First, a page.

The Demographics and Research Interests of the UK Astronomy and Geophysics Communities 2016
The 2016 study followed the same methodology as that carried out in 2010. Questionnaires were distributed to university departments and research establishments to collect data about the staff and research students engaged in astronomy, solar system science, and solid earth geophysics research. 40 university departments/research groups and two research establishments returned the questionnaire. Data for a further 47 university departments and six other research establishment were taken from their websites.
A second questionnaire, designed to collect detailed information about how individuals spend their time and what their research interests are, as well as demographic information, was made available to departments and research establishments as a link to the survey website.
The total sizes of the respective communities (staff and students) were 2,437 in astronomy, 429 in solar system science, and 2,050.5 in solid earth geophysics. The equivalent of 381 members of the community have cross disciplinary interests. The sizes of all the communities had increased since 2010 but specifically the measured size of the solid earth geophysics community has increased significantly from 357.2 to 2050.5. This increase most likely reflected a more thorough assessment of the size of the community, in particular the geophysicists working in research establishments, rather than a real increase.
Among permanent staff 73% were British, 19% were from other European Union countries, 3% were from the USA, and 7% were from other countries. 88% of permanent staff specified their ethnicity as White. Considering only British respondents, 95% were White. Results from the 2011 census showed that 87.1% of the UK population were white.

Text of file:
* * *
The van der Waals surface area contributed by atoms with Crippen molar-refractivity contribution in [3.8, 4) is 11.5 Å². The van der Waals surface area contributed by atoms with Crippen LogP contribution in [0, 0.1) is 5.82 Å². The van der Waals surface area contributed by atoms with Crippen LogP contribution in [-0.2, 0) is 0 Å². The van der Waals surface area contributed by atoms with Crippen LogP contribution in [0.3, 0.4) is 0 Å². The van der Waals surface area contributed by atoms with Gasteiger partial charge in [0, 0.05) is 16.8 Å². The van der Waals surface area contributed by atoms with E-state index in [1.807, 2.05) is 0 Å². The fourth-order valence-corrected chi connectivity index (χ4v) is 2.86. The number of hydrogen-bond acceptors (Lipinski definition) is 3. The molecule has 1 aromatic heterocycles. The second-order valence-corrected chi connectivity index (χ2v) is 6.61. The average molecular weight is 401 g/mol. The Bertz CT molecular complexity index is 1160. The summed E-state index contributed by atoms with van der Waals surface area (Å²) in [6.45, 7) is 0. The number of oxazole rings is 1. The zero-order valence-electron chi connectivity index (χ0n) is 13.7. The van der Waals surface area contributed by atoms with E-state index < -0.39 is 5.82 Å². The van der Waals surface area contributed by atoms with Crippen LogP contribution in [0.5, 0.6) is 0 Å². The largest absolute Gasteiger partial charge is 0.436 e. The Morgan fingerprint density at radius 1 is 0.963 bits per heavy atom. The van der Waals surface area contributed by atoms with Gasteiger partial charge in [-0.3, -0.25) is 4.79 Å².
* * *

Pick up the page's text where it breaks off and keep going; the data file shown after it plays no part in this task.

All grades of academic staff spent between 33% and 38% of their time on research activities. Lecturers, senior lecturers and readers spent more time on undergraduate teaching (between 26% and 34%) than professors (20%), and all staff spent around 10% on postgraduate teaching. The proportion of time spent on administration and on external professional activities increases with seniority. Staff spend about 5% of their time on public engagement and outreach. There had been relatively little change in the distribution of effort between 2010 and 2016. Outside universities, research staff report spending 60% of their time on research.
48% of temporary/fixed-term postdoctoral research associates were British, and, of these, 97% of those who indicated their ethnicity were White. 33% of the sample were of other European Union nationalities and, like the British sample, 91% of those who indicated their ethnicity were White. Only 10% of the sample indicated that they held citizenship from outside the European Union or the United States.
As in 2010, on average postdoctoral research associates spent 82% of their time on research activities which is more than double the proportion of time spent by permanent academic staff.
Of the 246 postgraduate research students working in areas related to astronomy who specified their sex, 65% were male, 33% are female and 2% did not indicate their sex as other. These results are very like those recorded in 2010, when 65% were male and 34% female. Of the 33 respondents who indicated interests in geophysics, 22 (61%) were male and 14 (39%) were female. 69% of postgraduate research student respondents were British, 16% were from elsewhere in the European Union, and 2% were from the USA.
Combining the data for permanent staff and postdoctoral research associates allowed the assessment of the proportion of total effort expended on each general research activity. 32% of effort was expended on Theory and numerical modelling and 34% on Data analysis, 10% on Observation/Data Collection, 12% on Data reduction, and 8% on Instrumentation, 1% on Facility operation and maintenance and 4% on Other Activities. Activities are split 59%, 30% and 12% between Ground-based, Space and Other areas respectively. The pattern of activity is very much like that found in 2010.